General Travel Search Results
I will be in Eugene for a meeting on Jan 14th and 15th and would like to see some of the Oregon Coast; perhaps on the previous weekend or maybe starting on Jan 10th. What area would be relatively easy to drive to from Eugene or Portland? What kind of weather should I expect? Can you suggest some B&Bs? — Lois
From the coast, the most direct route to Eugene is from Florence on the Oregon Coast via OR 126 (just under 1.5 hours). You didn’t mention where you are traveling from, but it sounds like you may be coming from the north and you could easily spend four days traveling the North and Central coast between Astoria and Florence. Astoria is famous for bed & breakfasts in historical Victorian homes. If you are looking for more ocean beach destinations, I would consider starting in Seaside or Cannon Beach. In Seaside, you may want to try the Gilbert Inn B&B (historic home). In Cannon Beach, consider Song of the Sea B&B (modern home, close to town and beach). Just south of Cannon Beach is the unique French Chateau-like Arch Cape Inn. In the Newport area, you may want to consider the Sylvia Beach Hotel. It’s actually a historic beach hotel, but very B&B like with a literary slant. Rooms are furnished and decorated based on famous authors. Another unique B&B stay would be the Heceta Head Lighthouse B&B, the original lighthouse keepers’ home (near Florence).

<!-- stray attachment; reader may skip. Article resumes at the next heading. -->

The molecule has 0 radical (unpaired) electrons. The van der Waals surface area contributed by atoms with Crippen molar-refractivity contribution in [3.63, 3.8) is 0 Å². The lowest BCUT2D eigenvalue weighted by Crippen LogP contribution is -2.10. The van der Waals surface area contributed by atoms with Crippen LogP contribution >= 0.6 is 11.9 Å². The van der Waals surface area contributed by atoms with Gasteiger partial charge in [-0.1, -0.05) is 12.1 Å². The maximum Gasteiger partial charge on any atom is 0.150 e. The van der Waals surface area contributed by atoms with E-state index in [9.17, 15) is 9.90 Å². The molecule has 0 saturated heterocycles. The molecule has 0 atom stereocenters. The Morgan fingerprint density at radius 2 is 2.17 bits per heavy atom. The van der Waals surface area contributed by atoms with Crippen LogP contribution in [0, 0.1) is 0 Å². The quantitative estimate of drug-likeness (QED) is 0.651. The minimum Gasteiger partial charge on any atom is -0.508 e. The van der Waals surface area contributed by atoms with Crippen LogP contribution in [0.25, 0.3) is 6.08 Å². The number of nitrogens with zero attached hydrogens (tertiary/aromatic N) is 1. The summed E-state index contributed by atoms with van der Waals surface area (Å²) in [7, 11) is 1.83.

Weather is typically mild and rarely below freezing on the coast, so your travel along the coast should not be a problem. You will want to check on pass conditions as you pass through the Coast Range on your way to and from the coast. From the Portland/Longview area, the lowest elevation on the North Oregon Coast is Highway 30 into Astoria (the Washington side of the Columbia is even closer to sea level). Highway 26 is the most direct route to the coast from Portland, but the Coast Range summit is about 1500 feet and is most likely to have mountain travel conditions. The highest point on OR 126 from Florence to Eugene is under 800 feet.
Weather in January is typically cool with highs average in the high 40s and lows in the mid to high 30s. It is one of the wetter months of the year, averaging nine or more inches of rain during the month, so be prepared. Many come to the coast for storm watching this time of year. There can be high winds. The storm tossed seas can be an awesome site.